‘Midwinter spring is its own season’ begins T.S. Eliot’s ‘Little Gidding’, the final canto of his meditative epiphany ‘Four Quartets’. Like a great stained window the poem in its entirety casts light on who we are, in religio-existentialist terms, and will do for many an age. In hock to a certain intellectuality it sheds a narrow ray, but one perfectly loaded, as it has always appeared to me, with the full spectrum.

I’m at the remote Cambridgeshire village. In the church are a few wall-hangings, finely-stitched sampler-style, of quotations from Eliot, Nicholas Ferrar, an early-17th-century clergyman who founded a community at Little Gidding, and the poet and priest George Herbert who was Ferrar’s friend. All round the church in the evening as I write are birds and dark trees and the solitary companionable aspect of Nature at its finest . . . I have nothing to say.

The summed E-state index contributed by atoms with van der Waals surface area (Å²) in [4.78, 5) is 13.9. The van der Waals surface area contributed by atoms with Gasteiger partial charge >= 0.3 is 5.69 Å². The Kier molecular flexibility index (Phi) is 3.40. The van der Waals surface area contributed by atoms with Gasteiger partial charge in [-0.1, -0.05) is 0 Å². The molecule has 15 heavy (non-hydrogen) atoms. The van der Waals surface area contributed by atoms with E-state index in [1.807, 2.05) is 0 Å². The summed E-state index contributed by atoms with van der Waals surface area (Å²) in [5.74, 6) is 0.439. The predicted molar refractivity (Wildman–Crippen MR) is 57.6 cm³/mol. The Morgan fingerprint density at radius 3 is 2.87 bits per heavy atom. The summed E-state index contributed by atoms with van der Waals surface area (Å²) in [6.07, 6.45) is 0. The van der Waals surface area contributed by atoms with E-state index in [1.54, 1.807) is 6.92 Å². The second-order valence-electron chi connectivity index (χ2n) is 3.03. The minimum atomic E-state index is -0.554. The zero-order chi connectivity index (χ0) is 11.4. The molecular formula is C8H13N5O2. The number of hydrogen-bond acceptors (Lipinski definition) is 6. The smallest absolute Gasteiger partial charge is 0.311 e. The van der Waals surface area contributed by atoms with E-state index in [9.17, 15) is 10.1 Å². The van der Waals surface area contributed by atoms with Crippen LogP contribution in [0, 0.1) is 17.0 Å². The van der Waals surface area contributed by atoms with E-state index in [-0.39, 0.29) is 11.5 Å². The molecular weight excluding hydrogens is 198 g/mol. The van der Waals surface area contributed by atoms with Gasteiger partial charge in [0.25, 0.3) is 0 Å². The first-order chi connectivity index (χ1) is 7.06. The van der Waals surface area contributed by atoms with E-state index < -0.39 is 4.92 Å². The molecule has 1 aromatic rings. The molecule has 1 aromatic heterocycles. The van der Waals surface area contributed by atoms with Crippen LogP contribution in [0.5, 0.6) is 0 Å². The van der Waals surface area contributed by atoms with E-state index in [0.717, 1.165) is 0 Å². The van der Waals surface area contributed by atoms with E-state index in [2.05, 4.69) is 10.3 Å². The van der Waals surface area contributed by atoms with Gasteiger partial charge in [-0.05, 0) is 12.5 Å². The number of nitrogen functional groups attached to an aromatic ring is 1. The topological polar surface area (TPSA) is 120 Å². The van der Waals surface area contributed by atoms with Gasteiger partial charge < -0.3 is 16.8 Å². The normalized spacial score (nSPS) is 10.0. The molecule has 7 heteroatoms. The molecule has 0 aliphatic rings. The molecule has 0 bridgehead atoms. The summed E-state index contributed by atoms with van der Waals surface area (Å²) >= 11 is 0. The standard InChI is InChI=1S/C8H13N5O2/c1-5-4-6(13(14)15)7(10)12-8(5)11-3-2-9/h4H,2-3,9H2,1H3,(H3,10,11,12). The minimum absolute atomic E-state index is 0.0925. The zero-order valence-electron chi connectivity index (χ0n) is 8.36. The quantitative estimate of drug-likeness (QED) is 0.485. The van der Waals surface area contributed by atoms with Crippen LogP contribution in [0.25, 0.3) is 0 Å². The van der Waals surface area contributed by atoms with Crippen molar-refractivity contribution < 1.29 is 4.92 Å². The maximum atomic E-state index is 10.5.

I came here to be here for a moment, taking a mini-break, as the lightening of the rules allows, from the dreary parochial lockdown that went on so long. On my way I realised the opening line to Eliot’s final section (above) can be taken to speak for this very time of emergence from the plague. It has its own character, balanced ‘between pole and tropic’ as the poem has it. (Never mind we’re almost at midsummer day.) I hope Eliot’s shade will forgive me if I congratulate Ol’ Possum for an unintentional deepening of the status of a certain kind of economist or game theorist. The term ‘zero sum’ was first used in 1944 yet here he is, in a poem first published in 1942, looking out from the ‘midwinter spring’ of the spirit to ask, ‘Where is the summer, the unimaginable / Zero summer?’

I should be banned from commentary forthwith. But I did come here for a reason. I have a copy of the first edition of the Faber and Faber pamphlet. Inside it is inscribed by my father on gifting it to my mother, ‘New Year 1943’, at which point I was about three months from being born. They split up before my birth but it is a precious memento of a closeness. So I came out here to Little Gidding, with a wonderful poem in tow, and a few disjointed thoughts somewhere between the sacred and the profane, and here I sit for a moment at the centre of an inner web, with a visit made to God knows where . . .

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